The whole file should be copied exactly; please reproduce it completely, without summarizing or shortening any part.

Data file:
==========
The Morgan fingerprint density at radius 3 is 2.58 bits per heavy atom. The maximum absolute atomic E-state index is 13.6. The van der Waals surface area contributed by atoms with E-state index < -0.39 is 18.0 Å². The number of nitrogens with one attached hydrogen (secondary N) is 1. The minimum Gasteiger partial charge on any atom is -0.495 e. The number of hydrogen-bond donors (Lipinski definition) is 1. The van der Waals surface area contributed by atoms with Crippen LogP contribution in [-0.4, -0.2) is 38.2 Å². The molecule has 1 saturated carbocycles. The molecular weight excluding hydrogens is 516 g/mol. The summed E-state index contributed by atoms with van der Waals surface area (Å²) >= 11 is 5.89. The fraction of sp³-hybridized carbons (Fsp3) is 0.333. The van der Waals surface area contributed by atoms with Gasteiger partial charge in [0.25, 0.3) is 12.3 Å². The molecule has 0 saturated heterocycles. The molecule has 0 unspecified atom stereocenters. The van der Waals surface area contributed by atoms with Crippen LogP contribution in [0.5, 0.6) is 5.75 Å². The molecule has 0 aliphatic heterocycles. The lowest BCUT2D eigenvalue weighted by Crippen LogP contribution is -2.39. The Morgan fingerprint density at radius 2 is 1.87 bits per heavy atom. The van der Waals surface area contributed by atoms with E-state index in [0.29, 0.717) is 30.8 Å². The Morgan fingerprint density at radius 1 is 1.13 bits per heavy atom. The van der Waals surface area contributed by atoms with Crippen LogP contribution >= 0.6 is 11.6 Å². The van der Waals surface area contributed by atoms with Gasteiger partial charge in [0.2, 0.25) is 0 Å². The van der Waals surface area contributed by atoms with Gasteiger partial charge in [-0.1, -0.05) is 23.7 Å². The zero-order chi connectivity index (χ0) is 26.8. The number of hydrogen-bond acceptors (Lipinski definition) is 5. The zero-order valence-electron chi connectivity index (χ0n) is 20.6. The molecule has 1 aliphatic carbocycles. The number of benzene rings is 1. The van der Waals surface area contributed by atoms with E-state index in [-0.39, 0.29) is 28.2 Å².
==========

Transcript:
The Morgan fingerprint density at radius 3 is 2.58 bits per heavy atom. The maximum absolute atomic E-state index is 13.6. The van der Waals surface area contributed by atoms with E-state index < -0.39 is 18.0 Å². The number of nitrogens with one attached hydrogen (secondary N) is 1. The minimum Gasteiger partial charge on any atom is -0.495 e. The number of hydrogen-bond donors (Lipinski definition) is 1. The van der Waals surface area contributed by atoms with Crippen LogP contribution in [-0.4, -0.2) is 38.2 Å². The molecule has 1 saturated carbocycles. The molecular weight excluding hydrogens is 516 g/mol. The summed E-state index contributed by atoms with van der Waals surface area (Å²) >= 11 is 5.89. The fraction of sp³-hybridized carbons (Fsp3) is 0.333. The van der Waals surface area contributed by atoms with Gasteiger partial charge in [0.25, 0.3) is 12.3 Å². The molecule has 0 saturated heterocycles. The molecule has 0 unspecified atom stereocenters. The van der Waals surface area contributed by atoms with Crippen LogP contribution in [0.5, 0.6) is 5.75 Å². The molecule has 0 aliphatic heterocycles. The lowest BCUT2D eigenvalue weighted by Crippen LogP contribution is -2.39. The Morgan fingerprint density at radius 2 is 1.87 bits per heavy atom. The van der Waals surface area contributed by atoms with E-state index in [0.29, 0.717) is 30.8 Å². The Morgan fingerprint density at radius 1 is 1.13 bits per heavy atom. The van der Waals surface area contributed by atoms with Crippen LogP contribution >= 0.6 is 11.6 Å². The van der Waals surface area contributed by atoms with Gasteiger partial charge in [0.2, 0.25) is 0 Å². The van der Waals surface area contributed by atoms with Gasteiger partial charge in [-0.1, -0.05) is 23.7 Å². The zero-order chi connectivity index (χ0) is 26.8. The number of hydrogen-bond acceptors (Lipinski definition) is 5. The zero-order valence-electron chi connectivity index (χ0n) is 20.6. The molecule has 1 aliphatic carbocycles. The number of benzene rings is 1. The van der Waals surface area contributed by atoms with E-state index in [-0.39, 0.29) is 28.2 Å².